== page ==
IIT Guwahati paves way for better water management in India
WATER & WASTE

IIT Guwahati paves way for better water management in India

Researchers at the Indian Institute of Technology (IIT) in Guwahati have developed a new and efficient method for extracting water from humid air using Virtual Water Analysis (VW), a method that is likely to address the country's water woes.

This method of water harvesting could be the answer to the country's water crisis in several areas.

Professor Anamika Barua of IIT-G's department of humanities and social science investigated the socio-political factors governing the virtual water flow using ecological economics in partnership with scientists from the University of Zaragoza in Spain.

Barua told the media that the main goal of the project is to encourage long term use that will lead to water security.

Water via agricultural products flows from highly water scarce states in the north to other highly water scarce states in the west and south, according to the research team, making some VW flows between these states unsustainable. A growing population and arable land are driving such unsustainable flows.

Sustaining flows from low to high water scarcity zones and states, on the other hand, can aid in the fight against water scarcity. The research revealed that in states with chronic water scarcity, sustainable agriculture planning and implementation are necessary to attain water and food security.

According to an IIT-G spokesperson, the pressure on freshwater resources in drought stricken areas can be alleviated by diversifying production areas and using VW flows analysis to produce agro-climatically suitable food grains.

VW was created in the 1990s to better understand how water-stressed countries could provide necessary items that are highwater consuming such as food, clothing, and shelter to their citizens, which can define their trade characteristics.

The spokesperson pointed out that such a country could import water-intensive cotton rather than cultivate it.

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Also read: This small village in Patiala uses unique method to treat wastewater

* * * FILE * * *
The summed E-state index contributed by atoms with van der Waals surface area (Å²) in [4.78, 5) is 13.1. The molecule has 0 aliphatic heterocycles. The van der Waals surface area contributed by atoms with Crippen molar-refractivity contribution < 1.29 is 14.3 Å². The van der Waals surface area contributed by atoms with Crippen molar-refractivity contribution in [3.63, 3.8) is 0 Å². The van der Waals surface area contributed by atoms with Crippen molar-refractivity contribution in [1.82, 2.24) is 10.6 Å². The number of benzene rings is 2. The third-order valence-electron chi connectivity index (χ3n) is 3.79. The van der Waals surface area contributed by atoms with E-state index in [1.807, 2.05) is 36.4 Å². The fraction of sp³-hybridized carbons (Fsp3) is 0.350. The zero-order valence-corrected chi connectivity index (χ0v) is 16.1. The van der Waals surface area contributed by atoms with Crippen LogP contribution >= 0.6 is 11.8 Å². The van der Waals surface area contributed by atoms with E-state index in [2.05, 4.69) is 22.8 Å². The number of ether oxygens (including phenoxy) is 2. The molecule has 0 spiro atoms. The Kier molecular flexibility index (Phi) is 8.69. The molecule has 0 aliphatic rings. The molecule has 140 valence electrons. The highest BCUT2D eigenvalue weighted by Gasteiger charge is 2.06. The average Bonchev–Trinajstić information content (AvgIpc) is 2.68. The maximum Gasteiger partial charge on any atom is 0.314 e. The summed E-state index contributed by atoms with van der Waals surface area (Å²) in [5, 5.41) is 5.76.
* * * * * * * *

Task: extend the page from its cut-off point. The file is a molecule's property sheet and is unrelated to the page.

Also read: Water sector: India-Netherlands enter strategic partnership

Researchers at the Indian Institute of Technology (IIT) in Guwahati have developed a new and efficient method for extracting water from humid air using Virtual Water Analysis (VW), a method that is likely to address the country's water woes. This method of water harvesting could be the answer to the country's water crisis in several areas. Professor Anamika Barua of IIT-G's department of humanities and social science investigated the socio-political factors governing the virtual water flow using ecological economics in partnership with scientists from the University of Zaragoza in Spain. Barua told the media that the main goal of the project is to encourage long term use that will lead to water security. Water via agricultural products flows from highly water scarce states in the north to other highly water scarce states in the west and south, according to the research team, making some VW flows between these states unsustainable. A growing population and arable land are driving such unsustainable flows. Sustaining flows from low to high water scarcity zones and states, on the other hand, can aid in the fight against water scarcity. The research revealed that in states with chronic water scarcity, sustainable agriculture planning and implementation are necessary to attain water and food security. According to an IIT-G spokesperson, the pressure on freshwater resources in drought stricken areas can be alleviated by diversifying production areas and using VW flows analysis to produce agro-climatically suitable food grains. VW was created in the 1990s to better understand how water-stressed countries could provide necessary items that are highwater consuming such as food, clothing, and shelter to their citizens, which can define their trade characteristics. The spokesperson pointed out that such a country could import water-intensive cotton rather than cultivate it. Image Source Also read: This small village in Patiala uses unique method to treat wastewater Also read: Water sector: India-Netherlands enter strategic partnership

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